Poodle Arrives At Shelter With Pounds Of 'Dreadlocks' Hanging Off Him
"Let's just be real. It's been a rough week here."
On a Tuesday in late June, a truck pulled up to an animal shelter in Fort Worth, Texas, after driving for five hours in the sweltering heat. In the flatbed of the truck was some cargo covered by a tarp. Under the tarp were kennels containing over 20 animals — and they were in terrible shape.
"A woman surrendered them to us from Houston," Cassie Lackey, community relations manager for the Humane Society of North Texas (HSNT), told The Dodo. "We don't have a lot of info on her and, honestly, considering the conditions these animals were in, our first priority was to save their lives."
The people at the shelter sprung into action, taking all the animals inside. There were dogs and cats — six cats were discovered stuffed in a single crate. There were also exotic animals: four sugar gliders, a snake and a red-footed turtle in a box "inches deep with fecal matter and he couldn't even turn around in the box," Lackey said. "These animals had a myriad of health concerns, heatstroke being top on the list."
Among these animals were three poodle mixes who looked particularly bad. And one of them — whom rescuers named Pierre — was the worst of those three.
"Their matting was so severe, they had limited range of motion," Lackey said. "Their dreadlocks were intertwined and painful when they walked, as if each step pulled on fur. We had NO idea what was under the matting. We could be dealing with maggots, cysts, wounds, flea infestation and so much more. We put a plea on our Facebook for help."
Taking on so many needy animals at once put a strain on the shelter's resources. So they hoped members of the community might pitch in to help. "Let's just be real. It's been a rough week here at HSNT," the shelter wrote. "These cases hurt our hearts, but we wake up every day and give our best to the pets in our care."
The shelter had no idea how much support they would get for these animals.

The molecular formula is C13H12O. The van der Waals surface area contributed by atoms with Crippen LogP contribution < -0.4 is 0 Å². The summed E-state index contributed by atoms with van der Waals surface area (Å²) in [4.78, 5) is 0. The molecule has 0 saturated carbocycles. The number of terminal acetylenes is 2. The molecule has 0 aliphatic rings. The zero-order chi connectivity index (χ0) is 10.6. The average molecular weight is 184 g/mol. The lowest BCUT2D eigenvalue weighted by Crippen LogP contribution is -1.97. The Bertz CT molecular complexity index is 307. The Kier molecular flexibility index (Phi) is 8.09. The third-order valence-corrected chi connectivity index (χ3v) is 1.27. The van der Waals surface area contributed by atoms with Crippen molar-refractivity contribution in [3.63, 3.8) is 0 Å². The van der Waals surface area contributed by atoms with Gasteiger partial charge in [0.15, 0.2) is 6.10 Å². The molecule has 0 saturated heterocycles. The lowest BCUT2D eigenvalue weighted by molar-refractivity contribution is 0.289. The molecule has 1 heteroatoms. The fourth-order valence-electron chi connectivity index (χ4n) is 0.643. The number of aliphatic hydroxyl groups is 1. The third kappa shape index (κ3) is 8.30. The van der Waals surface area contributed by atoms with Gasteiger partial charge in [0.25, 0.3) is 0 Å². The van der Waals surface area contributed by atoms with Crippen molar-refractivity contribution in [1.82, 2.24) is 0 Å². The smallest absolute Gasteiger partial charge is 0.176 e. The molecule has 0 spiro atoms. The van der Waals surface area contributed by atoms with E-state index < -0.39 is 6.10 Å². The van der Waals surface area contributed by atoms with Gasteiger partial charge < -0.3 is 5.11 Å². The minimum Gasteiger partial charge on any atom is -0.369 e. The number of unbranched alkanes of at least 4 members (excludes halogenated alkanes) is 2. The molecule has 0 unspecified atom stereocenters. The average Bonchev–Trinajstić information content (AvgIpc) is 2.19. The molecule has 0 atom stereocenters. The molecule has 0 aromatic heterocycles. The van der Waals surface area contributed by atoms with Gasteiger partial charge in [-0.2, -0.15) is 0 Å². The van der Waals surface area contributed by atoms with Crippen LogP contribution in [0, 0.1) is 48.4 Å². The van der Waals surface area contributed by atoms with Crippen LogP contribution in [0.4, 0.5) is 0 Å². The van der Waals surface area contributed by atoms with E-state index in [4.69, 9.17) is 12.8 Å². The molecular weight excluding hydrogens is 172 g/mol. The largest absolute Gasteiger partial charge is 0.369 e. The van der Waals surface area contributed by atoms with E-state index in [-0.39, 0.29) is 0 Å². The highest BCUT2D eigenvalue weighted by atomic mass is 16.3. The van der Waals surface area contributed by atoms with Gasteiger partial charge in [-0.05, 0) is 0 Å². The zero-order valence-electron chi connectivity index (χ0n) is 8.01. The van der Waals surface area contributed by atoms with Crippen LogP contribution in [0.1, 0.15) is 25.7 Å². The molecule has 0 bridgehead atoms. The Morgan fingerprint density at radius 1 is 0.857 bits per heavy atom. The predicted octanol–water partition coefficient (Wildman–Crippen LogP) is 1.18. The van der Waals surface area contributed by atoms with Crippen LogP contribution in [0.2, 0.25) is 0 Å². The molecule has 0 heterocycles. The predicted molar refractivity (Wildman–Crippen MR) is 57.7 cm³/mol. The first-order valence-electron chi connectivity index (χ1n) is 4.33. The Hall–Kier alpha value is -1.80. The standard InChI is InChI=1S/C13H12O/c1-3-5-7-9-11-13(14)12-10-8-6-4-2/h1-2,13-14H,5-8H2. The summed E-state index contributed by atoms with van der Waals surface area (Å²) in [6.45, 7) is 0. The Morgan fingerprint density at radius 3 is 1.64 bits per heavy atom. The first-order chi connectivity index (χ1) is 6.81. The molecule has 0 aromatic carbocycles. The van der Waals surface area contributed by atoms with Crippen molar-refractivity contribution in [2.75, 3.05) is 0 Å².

"The North Texas community outpouring of love has been unreal," Lackey said. "They funded all the animals' veterinary care, and PetSmart donated free grooming to us with their senior groomers."
Grooming Pierre in particular took time. The visible vestiges of years of neglect had to be removed very carefully so that he wouldn't be caused any further pain.
"It took hours, and needed to be done in sections," Lackey said. "The weight of his fur alone from the fecal matter, urine and mud was FIVE pounds."
Slowly, Pierre's past was shaved away, and he started to look like a totally different dog.
Pierre's dark, sensitive eyes were more apparent as he shed the dreadlocks that had been weighing him down.
Pierre also got a soothing bath to totally remove all the dirt and fleas from his skin.
After Pierre shed his past, he would have another hurdle to overcome: finding a loving family.
"I had Pierre in my office each day to give him interaction, socialization and love," Lackey said. "It is amazing how much he loves people ... He doesn't quite know what treats or balls/toys are yet, but he will. He is ridiculously sweet and loving considering his horrid beginning."
Thankfully, it wasn't so difficult for Pierre's new life to begin. After just a few days at the shelter, a family arrived determined to give him the life he deserved all along.
The Unzickers had fallen in love with Pierre. And on Friday they arrived, beaming with grins, to take Pierre home.
It may take a little time for it to really sink in for Pierre that his life is totally different now — but he certainly looks like a totally renewed dog.
"The conditions Pierre came to us in were absurd. A punch in the gut," Lackey said. "But Pierre won. He won the hearts of our community."